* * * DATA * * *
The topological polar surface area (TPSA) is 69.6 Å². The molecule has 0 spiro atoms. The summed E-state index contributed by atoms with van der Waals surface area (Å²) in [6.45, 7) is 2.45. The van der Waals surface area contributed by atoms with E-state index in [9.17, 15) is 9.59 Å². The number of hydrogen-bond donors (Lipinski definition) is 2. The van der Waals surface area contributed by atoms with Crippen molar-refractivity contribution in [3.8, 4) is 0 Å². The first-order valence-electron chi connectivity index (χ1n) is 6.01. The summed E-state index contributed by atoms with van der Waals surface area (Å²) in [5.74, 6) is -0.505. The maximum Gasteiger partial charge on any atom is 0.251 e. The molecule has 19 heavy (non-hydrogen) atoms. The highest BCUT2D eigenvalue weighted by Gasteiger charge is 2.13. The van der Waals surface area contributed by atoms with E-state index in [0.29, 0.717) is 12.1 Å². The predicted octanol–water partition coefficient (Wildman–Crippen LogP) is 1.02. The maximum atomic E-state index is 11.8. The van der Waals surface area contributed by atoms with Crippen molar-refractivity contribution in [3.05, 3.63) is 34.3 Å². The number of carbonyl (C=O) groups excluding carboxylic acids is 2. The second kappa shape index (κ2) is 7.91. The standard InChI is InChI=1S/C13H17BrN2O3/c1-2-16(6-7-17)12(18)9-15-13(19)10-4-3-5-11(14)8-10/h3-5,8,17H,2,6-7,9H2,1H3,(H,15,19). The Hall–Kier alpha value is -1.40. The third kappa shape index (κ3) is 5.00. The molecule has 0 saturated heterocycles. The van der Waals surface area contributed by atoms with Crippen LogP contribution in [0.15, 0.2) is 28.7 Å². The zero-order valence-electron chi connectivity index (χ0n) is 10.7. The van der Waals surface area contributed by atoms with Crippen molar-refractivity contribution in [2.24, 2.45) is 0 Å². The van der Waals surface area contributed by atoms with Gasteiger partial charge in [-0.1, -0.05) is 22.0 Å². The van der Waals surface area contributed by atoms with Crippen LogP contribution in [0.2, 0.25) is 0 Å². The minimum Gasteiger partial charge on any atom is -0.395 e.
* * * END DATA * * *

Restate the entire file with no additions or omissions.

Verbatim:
The topological polar surface area (TPSA) is 69.6 Å². The molecule has 0 spiro atoms. The summed E-state index contributed by atoms with van der Waals surface area (Å²) in [6.45, 7) is 2.45. The van der Waals surface area contributed by atoms with E-state index in [9.17, 15) is 9.59 Å². The number of hydrogen-bond donors (Lipinski definition) is 2. The van der Waals surface area contributed by atoms with Crippen molar-refractivity contribution in [3.8, 4) is 0 Å². The first-order valence-electron chi connectivity index (χ1n) is 6.01. The summed E-state index contributed by atoms with van der Waals surface area (Å²) in [5.74, 6) is -0.505. The maximum Gasteiger partial charge on any atom is 0.251 e. The molecule has 19 heavy (non-hydrogen) atoms. The highest BCUT2D eigenvalue weighted by Gasteiger charge is 2.13. The van der Waals surface area contributed by atoms with E-state index in [0.29, 0.717) is 12.1 Å². The predicted octanol–water partition coefficient (Wildman–Crippen LogP) is 1.02. The maximum atomic E-state index is 11.8. The van der Waals surface area contributed by atoms with Crippen molar-refractivity contribution in [3.05, 3.63) is 34.3 Å². The number of carbonyl (C=O) groups excluding carboxylic acids is 2. The second kappa shape index (κ2) is 7.91. The standard InChI is InChI=1S/C13H17BrN2O3/c1-2-16(6-7-17)12(18)9-15-13(19)10-4-3-5-11(14)8-10/h3-5,8,17H,2,6-7,9H2,1H3,(H,15,19). The Hall–Kier alpha value is -1.40. The third kappa shape index (κ3) is 5.00. The molecule has 0 saturated heterocycles. The van der Waals surface area contributed by atoms with Crippen LogP contribution in [0.15, 0.2) is 28.7 Å². The zero-order valence-electron chi connectivity index (χ0n) is 10.7. The van der Waals surface area contributed by atoms with Crippen molar-refractivity contribution in [2.24, 2.45) is 0 Å². The van der Waals surface area contributed by atoms with Gasteiger partial charge in [-0.1, -0.05) is 22.0 Å². The van der Waals surface area contributed by atoms with Crippen LogP contribution in [0.2, 0.25) is 0 Å². The minimum Gasteiger partial charge on any atom is -0.395 e.